April is STD Awareness Month, though I think every month should be. After all, the Centers for Disease Control (CDC) estimates that 20 million new STD infections occur each year in the U.S. They cost the healthcare system almost $16 billion in direct medical costs. Plus, there are over 110 million total sexually transmitted infections (STIs) in U.S. men and women. That’s a ton of infections that could have been prevented. Since April’s almost up, have you made yourself aware of STDs yet?
The CDC wants healthcare providers and individuals to do three things: Talk. Test. Treat. I agree, especially since so many STIs and STDs don’t have symptoms. Scary, right?
Plus, rates for three common STDs — chlamydia, gonorrhea, and syphilis — have all increased at the same time for the first time in almost a decade. Perhaps this is because sex seems to be more accessible than ever before (like with all the dating apps out there). Or perhaps not enough people are getting educated about sex and how STIs and STDs are transmitted. Or perhaps people are in denial and living with a “It won’t happen to me” mentality. But, even with the increase in how easily one can get sex, we can still be safe about it.
And if you have an STD or STI, know that you're not alone. The CDC estimates that half of new STD infections occur in people between the ages of 15 and 24. And, that about 25 percent of sexually active adolescent women have an STD.
STDs Versus STIs
What’s the difference between an STD and an STI anyway? They’re similar, yet different. Someone could have a sexually transmitted infection, but it may not show symptoms or make the switch to a disease. But, that doesn’t mean it won’t become a disease. It also doesn’t mean you’re not contagious.
Some people think you have to have many sexual partners to be at risk. In reality, though, it only takes one partner. I know a guy who got married in his 20s, and his wife was the first woman he had sex with. They stayed married for over 10 years. But his wife had gotten HPV from the guy she dated before him, so my guy friend got it, too. His wife had told him about it, and now he tells women about it before they get too close, so to speak. Point being, be honest with your partner(s), too, and be sure to ask someone about their STI and STD status, as well.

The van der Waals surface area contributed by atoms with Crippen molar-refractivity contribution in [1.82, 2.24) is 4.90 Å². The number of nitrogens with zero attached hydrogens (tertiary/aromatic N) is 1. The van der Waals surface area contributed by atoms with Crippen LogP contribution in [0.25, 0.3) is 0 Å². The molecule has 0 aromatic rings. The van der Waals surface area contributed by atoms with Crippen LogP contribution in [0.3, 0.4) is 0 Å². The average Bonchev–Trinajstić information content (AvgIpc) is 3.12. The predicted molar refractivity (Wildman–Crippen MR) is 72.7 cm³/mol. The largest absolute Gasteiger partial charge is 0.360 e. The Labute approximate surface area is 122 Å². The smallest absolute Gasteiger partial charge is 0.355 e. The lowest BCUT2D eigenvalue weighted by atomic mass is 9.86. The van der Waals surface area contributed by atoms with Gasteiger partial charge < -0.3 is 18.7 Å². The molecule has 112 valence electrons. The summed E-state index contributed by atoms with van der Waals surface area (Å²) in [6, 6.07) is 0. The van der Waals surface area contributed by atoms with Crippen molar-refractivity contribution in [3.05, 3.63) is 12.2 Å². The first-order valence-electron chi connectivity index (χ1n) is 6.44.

It’s funny how some people get caught up in the number of sexual partners someone has had when, in reality, what matters is what happened with even one partner.
Your Options For Getting Tested:
OK, so does STD Awareness Month mean you should go out and get tested? Yes. I know, I know, maybe you’re embarrassed. But just think — you’re doing a good thing, for yourself and partner(s), so what’s there to be embarrassed about? Plus, it’s not like your doctor’s office or a clinic will shout your name for all to hear and say, “(Insert-your-name-here), are you ready for your HIV test?”
Plus, there are so many free and reduced-rate clinics you can go to, like Planned Parenthood (where men can go as well!). Tinder, too, even got onto the know-your-status train by adding a Health Safety section, wherein you can find an STD clinic locator through Healthvana — and get tested for STDs and HIV for free. I think that’s priceless for easing your mind and finding out once and for all if that no-condom slip-up resulted in chlamydia.
In addition, you can even do an STD test through the mail via myLAB Box, without ever leaving your house. They send you five-minute test packages, and then you get lab-certified results — and free physician treatment consultations for users who receive positive results. MyLAB Box also allows for extragenital testing — screening of the rectum and throat in addition to a genital-only examination — which other at-home testing kits do not do, aka some STDs may be glossed over.
And have no fear, many STIs and STDs are treatable if you go get tested and treated for them. If you don't know where to go get tested, you can always go to the CDC’s website and find a local place to get quick, confidential, and free STD and STI testing done.
The Myths To Stop Believing
So now you know where to get tested, but what are some of the myths that may be preventing you from going and doing so? For instance, “Testing once gives you a clean bill of health”—true or false? Considering that each sexual partner has a different sexual past, this is def false. Plus, some STI results take longer than others to be detected, some even up to three months after exposure. Crazy, huh? “STDs are something to be afraid/ashamed of”—true or false? False, with a capital “F”! A recent study found that men are less likely to get tested for STIs than women—4 4 percent of men have never gotten tested versus 30 percent women.
Here are some more myths to stop believing ASAP, because your sex life will be better for it.
Images: Fotolia; Giphy; myLABBox